Defendant Fox was the hearing officer who presided over Plaintiff's disciplinary hearing on October 19, 2005. (Id. at 25.) After hearing Plaintiff's not guilty plea, Defendant Fox found Plaintiff guilty of a serious rules violation. (Id. at 26.) However, Plaintiff claims that Defendant Fox did not rely on any "independent evidence of fact" to support his finding. (Id.) Plaintiff also seeks to hold the remaining Defendants liable in their capacity to reduce the serious charge to a "minor infraction" and for failing to overturn the disciplinary conviction.

III. Defendants' Motion to Dismiss Pursuant to FED.R.CIV.P. 12(b)(6)

A. FED.R.CIV.P. 12(b)(6) Standard of Review

A motion to dismiss for failure to state a claim pursuant to FED.R.CIV.P. 12(b)(6) tests the legal sufficiency of the claims in the complaint. The court must accept as true all material allegations in the complaint, as well as reasonable inferences to be drawn from them, and must construe the complaint in the light most favorable to the plaintiff. N.L. Industries, Inc. v. Kaplan, 792 F.2d 896, 898 (9th Cir. 1986); Parks School of Business, Inc. v. Symington, 51 F.3d 1480, 1484 (9th Cir. 1995).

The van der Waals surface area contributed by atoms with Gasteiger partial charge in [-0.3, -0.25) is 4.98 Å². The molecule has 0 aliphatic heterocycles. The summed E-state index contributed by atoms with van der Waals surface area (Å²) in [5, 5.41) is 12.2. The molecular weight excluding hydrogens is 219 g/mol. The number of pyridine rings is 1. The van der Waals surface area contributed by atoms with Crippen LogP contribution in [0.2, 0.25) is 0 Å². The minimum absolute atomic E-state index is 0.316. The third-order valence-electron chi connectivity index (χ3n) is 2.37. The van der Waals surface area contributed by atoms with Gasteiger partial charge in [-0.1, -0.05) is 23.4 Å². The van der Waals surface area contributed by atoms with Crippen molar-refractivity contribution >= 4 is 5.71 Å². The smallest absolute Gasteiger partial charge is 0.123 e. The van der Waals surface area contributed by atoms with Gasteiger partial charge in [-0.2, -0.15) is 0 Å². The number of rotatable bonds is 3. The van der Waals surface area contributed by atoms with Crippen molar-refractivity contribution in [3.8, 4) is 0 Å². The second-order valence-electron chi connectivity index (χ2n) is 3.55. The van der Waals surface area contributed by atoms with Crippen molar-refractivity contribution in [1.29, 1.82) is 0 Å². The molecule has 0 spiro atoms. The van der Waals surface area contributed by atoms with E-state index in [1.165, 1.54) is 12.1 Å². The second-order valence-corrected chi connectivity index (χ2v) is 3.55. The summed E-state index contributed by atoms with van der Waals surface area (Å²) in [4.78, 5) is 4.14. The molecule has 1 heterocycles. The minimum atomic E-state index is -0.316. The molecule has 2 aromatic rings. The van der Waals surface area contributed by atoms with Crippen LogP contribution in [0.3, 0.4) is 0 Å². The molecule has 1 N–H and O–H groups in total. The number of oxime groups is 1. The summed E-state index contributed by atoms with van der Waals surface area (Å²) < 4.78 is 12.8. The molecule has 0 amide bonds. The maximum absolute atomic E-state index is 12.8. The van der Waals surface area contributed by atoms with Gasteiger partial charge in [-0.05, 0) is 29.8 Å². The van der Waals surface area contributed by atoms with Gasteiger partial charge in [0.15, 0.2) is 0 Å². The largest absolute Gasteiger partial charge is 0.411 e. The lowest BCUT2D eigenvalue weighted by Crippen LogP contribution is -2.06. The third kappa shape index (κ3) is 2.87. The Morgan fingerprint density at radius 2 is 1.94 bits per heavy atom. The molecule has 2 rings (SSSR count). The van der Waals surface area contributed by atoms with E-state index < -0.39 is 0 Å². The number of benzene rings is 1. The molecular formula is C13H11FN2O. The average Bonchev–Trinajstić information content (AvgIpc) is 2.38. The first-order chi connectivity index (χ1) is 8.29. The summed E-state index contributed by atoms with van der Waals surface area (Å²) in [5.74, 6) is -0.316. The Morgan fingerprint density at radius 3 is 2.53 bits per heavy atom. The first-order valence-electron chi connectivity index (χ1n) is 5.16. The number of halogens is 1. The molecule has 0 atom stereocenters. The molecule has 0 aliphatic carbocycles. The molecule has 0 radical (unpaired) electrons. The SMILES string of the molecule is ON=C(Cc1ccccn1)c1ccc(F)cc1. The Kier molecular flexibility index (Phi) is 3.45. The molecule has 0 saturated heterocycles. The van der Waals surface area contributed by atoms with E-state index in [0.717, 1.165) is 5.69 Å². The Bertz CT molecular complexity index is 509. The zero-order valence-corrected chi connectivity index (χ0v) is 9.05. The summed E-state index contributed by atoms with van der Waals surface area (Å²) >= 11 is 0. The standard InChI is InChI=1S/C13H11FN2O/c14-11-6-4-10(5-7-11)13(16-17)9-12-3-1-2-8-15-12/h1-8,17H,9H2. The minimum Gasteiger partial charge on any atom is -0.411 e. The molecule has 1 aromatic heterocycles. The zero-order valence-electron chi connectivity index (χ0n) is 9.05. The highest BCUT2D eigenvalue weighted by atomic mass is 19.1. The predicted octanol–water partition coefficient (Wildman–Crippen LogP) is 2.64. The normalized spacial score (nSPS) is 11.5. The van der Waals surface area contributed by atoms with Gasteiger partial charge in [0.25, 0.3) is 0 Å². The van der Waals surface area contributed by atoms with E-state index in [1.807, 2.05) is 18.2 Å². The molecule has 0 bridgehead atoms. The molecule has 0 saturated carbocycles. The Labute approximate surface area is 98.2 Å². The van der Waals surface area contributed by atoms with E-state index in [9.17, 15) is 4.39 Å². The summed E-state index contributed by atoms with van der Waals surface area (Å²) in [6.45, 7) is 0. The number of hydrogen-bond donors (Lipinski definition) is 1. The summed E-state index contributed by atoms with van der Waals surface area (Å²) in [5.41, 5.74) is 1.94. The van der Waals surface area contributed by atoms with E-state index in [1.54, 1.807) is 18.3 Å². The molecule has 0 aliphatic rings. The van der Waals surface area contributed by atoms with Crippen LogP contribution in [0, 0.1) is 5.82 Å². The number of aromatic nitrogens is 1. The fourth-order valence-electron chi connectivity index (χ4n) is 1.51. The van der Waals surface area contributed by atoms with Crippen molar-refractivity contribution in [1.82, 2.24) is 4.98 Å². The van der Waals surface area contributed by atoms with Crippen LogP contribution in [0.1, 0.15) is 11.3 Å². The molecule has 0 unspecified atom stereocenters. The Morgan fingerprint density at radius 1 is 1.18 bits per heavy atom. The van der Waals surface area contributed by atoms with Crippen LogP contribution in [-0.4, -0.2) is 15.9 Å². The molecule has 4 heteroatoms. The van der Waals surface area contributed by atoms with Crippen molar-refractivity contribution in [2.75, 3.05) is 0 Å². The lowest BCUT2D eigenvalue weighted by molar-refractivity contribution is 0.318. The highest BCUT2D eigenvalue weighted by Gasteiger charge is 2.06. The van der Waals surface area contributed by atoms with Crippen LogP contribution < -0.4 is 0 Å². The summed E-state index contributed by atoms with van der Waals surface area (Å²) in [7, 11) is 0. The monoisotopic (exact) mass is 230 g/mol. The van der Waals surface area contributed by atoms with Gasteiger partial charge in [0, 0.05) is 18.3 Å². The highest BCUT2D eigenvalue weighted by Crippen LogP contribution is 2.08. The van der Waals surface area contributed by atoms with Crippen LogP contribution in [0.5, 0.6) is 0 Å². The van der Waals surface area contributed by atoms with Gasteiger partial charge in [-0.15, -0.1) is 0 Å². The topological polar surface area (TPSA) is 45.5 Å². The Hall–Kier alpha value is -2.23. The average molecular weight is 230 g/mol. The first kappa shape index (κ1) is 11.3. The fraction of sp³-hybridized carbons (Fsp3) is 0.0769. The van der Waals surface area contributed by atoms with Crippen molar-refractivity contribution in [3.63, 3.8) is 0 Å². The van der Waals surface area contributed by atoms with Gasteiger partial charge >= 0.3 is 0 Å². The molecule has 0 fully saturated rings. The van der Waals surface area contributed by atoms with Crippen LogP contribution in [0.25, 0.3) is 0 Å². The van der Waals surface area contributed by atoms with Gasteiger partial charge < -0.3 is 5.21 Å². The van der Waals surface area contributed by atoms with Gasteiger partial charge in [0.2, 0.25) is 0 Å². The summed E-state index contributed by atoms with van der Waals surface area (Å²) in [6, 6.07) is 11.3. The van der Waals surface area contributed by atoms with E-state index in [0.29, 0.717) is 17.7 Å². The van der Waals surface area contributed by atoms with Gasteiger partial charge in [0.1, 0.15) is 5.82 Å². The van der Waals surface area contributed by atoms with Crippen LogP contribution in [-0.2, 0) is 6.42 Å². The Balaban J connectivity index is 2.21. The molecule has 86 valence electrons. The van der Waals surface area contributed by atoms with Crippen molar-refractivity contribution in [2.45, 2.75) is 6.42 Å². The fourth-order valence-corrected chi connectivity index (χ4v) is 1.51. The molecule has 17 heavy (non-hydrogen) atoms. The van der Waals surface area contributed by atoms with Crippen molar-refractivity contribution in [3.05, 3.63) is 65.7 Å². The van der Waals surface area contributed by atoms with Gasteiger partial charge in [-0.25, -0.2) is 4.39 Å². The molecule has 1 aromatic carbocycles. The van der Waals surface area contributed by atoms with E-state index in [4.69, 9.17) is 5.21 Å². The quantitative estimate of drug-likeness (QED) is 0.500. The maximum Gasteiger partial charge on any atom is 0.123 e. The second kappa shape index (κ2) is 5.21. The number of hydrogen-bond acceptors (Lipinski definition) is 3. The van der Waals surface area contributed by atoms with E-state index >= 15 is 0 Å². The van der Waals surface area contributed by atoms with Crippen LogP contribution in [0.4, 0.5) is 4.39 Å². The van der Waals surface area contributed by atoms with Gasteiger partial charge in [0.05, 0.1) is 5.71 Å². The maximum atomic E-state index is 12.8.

The court looks not at whether the plaintiff will "ultimately prevail but whether the claimant is entitled to offer evidence to support the claims." Scheuer v. Rhodes, 416 U.S. 232, 236 (1974). Unless it appears beyond a doubt that the plaintiff can prove no set of facts in support of his claim, a complaint cannot be dismissed without leave to amend. Lopez v. Smith, 203 F.3d 1122, 1129-30 (9th Cir. 2000) (en banc) (district court should grant leave to amend when complaint fails to state a claim "unless it determines that the pleading could not possibly be cured by the allegation of other facts" and if "it appears at all possible that the plaintiff can correct the defect") (citations omitted).

Where a plaintiff appears pro se, the court must construe the pleadings liberally and afford the plaintiff any benefit of the doubt. Karim-Panahi v. Los Angeles Police Dept., 839 F.2d 621, 623 (9th Cir. 1988). And, while liberal construction is "particularly important in civil rights cases," Ferdik, 963 F.2d at 1261, "[t]he plaintiff must allege with at least some degree of particularity overt acts which defendants engaged in that support ...